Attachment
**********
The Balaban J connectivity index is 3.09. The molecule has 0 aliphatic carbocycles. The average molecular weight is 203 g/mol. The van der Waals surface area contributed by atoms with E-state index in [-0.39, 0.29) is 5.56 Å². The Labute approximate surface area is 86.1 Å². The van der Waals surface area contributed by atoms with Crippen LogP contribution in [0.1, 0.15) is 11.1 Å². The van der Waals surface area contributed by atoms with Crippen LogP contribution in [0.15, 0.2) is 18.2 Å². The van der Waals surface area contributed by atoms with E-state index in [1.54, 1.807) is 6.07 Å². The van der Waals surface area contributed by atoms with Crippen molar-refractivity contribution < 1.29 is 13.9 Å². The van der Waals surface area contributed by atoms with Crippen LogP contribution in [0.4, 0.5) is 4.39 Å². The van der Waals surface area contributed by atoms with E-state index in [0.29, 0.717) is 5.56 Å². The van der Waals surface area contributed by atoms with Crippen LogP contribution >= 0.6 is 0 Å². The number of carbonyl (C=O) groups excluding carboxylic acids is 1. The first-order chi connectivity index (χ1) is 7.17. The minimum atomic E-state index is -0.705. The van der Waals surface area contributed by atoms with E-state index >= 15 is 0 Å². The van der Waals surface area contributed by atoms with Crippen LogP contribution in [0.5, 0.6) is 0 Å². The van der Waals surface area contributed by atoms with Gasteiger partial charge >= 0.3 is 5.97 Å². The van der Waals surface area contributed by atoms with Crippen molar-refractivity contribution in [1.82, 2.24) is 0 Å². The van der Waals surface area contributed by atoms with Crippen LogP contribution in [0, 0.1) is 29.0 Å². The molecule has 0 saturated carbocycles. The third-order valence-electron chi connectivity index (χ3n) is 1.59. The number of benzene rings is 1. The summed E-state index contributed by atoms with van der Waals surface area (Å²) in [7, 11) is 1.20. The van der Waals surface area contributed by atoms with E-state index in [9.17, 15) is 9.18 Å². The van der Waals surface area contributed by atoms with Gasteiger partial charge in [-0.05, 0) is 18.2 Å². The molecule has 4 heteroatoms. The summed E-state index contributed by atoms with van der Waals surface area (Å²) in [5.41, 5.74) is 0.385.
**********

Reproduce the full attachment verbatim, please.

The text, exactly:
The Balaban J connectivity index is 3.09. The molecule has 0 aliphatic carbocycles. The average molecular weight is 203 g/mol. The van der Waals surface area contributed by atoms with E-state index in [-0.39, 0.29) is 5.56 Å². The Labute approximate surface area is 86.1 Å². The van der Waals surface area contributed by atoms with Crippen LogP contribution in [0.1, 0.15) is 11.1 Å². The van der Waals surface area contributed by atoms with Crippen LogP contribution in [0.15, 0.2) is 18.2 Å². The van der Waals surface area contributed by atoms with E-state index in [1.54, 1.807) is 6.07 Å². The van der Waals surface area contributed by atoms with Crippen molar-refractivity contribution < 1.29 is 13.9 Å². The van der Waals surface area contributed by atoms with Crippen LogP contribution in [0.4, 0.5) is 4.39 Å². The van der Waals surface area contributed by atoms with E-state index in [0.29, 0.717) is 5.56 Å². The van der Waals surface area contributed by atoms with Crippen LogP contribution >= 0.6 is 0 Å². The number of carbonyl (C=O) groups excluding carboxylic acids is 1. The first-order chi connectivity index (χ1) is 7.17. The minimum atomic E-state index is -0.705. The van der Waals surface area contributed by atoms with E-state index >= 15 is 0 Å². The van der Waals surface area contributed by atoms with Crippen LogP contribution in [0.5, 0.6) is 0 Å². The van der Waals surface area contributed by atoms with Gasteiger partial charge >= 0.3 is 5.97 Å². The van der Waals surface area contributed by atoms with Crippen molar-refractivity contribution in [1.82, 2.24) is 0 Å². The van der Waals surface area contributed by atoms with Crippen LogP contribution in [0, 0.1) is 29.0 Å². The molecule has 0 saturated carbocycles. The third-order valence-electron chi connectivity index (χ3n) is 1.59. The number of benzene rings is 1. The summed E-state index contributed by atoms with van der Waals surface area (Å²) in [7, 11) is 1.20. The van der Waals surface area contributed by atoms with E-state index in [9.17, 15) is 9.18 Å². The van der Waals surface area contributed by atoms with Gasteiger partial charge in [-0.05, 0) is 18.2 Å². The molecule has 4 heteroatoms. The summed E-state index contributed by atoms with van der Waals surface area (Å²) in [5.41, 5.74) is 0.385.